December 13, 2011 | by Andrew Kameka
NPD Group has joined the chorus of research firms stating the obvious: Android leads the pack in the smartphone OS wars. Though to be fair, it’s not much of a war in the U.S. anymore. Android grew to a 53 percent market share between January and October 2011. It’s closest competition, Apple’s iOS, grew to 29 percent. So it’s really more of a smartphone OS battle at the moment.
This is nothing new, however. We’ve seen RIM consistently lose market share – down from 44 percent in 2009 to 10 percent in 2011 – and Palm and Microsoft have failed to gain any traction. Android’s clearly dominating thanks to its range of form factors, carrier options, and manufacture contributions.
However, something interesting related to this report is a comment that Android phones don’t appear to last with consumers as long as Apple or RIM. In today’s announcement, NPD noted that these figures are from its Smartphone Track report. I don’t remember reading one in a while (or ever?) so I followed the link and saw this chart showing the frequency of replacements. While Apple and RIM both held strong at 22 months, almost the full length of a cell phone contract, Motorola phones lasted only 17 months before being replaced. Samsung had a paltry 16 months.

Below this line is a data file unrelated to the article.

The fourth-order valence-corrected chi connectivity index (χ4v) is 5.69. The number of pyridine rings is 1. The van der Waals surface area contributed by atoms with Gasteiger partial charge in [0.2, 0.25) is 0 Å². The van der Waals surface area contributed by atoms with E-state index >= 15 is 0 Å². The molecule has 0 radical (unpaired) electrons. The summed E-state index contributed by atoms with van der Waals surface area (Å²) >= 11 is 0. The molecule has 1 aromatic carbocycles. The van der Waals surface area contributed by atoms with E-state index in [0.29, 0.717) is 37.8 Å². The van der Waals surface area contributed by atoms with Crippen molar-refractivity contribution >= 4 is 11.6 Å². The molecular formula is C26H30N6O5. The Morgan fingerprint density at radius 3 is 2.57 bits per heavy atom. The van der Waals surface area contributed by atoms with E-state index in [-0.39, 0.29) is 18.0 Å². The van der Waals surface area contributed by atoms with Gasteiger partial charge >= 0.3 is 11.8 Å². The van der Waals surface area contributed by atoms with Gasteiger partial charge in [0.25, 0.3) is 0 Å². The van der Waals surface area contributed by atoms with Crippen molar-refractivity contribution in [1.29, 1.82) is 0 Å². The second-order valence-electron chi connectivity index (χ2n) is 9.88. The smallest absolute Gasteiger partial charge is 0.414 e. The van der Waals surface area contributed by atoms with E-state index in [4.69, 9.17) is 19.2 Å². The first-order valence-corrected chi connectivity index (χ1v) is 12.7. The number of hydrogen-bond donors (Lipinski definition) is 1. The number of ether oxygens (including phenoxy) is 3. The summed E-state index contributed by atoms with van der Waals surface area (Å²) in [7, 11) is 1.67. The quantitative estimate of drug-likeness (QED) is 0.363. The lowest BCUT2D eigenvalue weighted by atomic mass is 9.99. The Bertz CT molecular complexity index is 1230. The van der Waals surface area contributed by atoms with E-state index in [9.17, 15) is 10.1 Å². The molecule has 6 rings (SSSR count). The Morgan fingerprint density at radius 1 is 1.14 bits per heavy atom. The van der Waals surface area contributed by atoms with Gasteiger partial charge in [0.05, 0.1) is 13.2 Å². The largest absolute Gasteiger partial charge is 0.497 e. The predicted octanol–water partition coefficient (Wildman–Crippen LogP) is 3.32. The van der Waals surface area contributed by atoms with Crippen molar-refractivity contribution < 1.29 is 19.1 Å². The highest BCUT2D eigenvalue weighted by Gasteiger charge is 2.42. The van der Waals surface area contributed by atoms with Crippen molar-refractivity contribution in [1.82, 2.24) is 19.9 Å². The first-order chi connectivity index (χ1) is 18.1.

Is that because Android users skewer to the early adopter sect that’s more likely to upgrade sooner? Or perhaps the phone quality simply doesn’t hold up as long as the iPhone or BlackBerry devices? I’d guess it’s more of the latter because of Samsung and Motorola’s poor record of updating their devices, leading frustrated users to buy a new phone as time goes on. Whatever the reason, Android manufacturers need to get into the habit of keeping people satisfied longer. At the moment, it looks like consumers are replacing those phones with other Android phones, but that may not always be the case.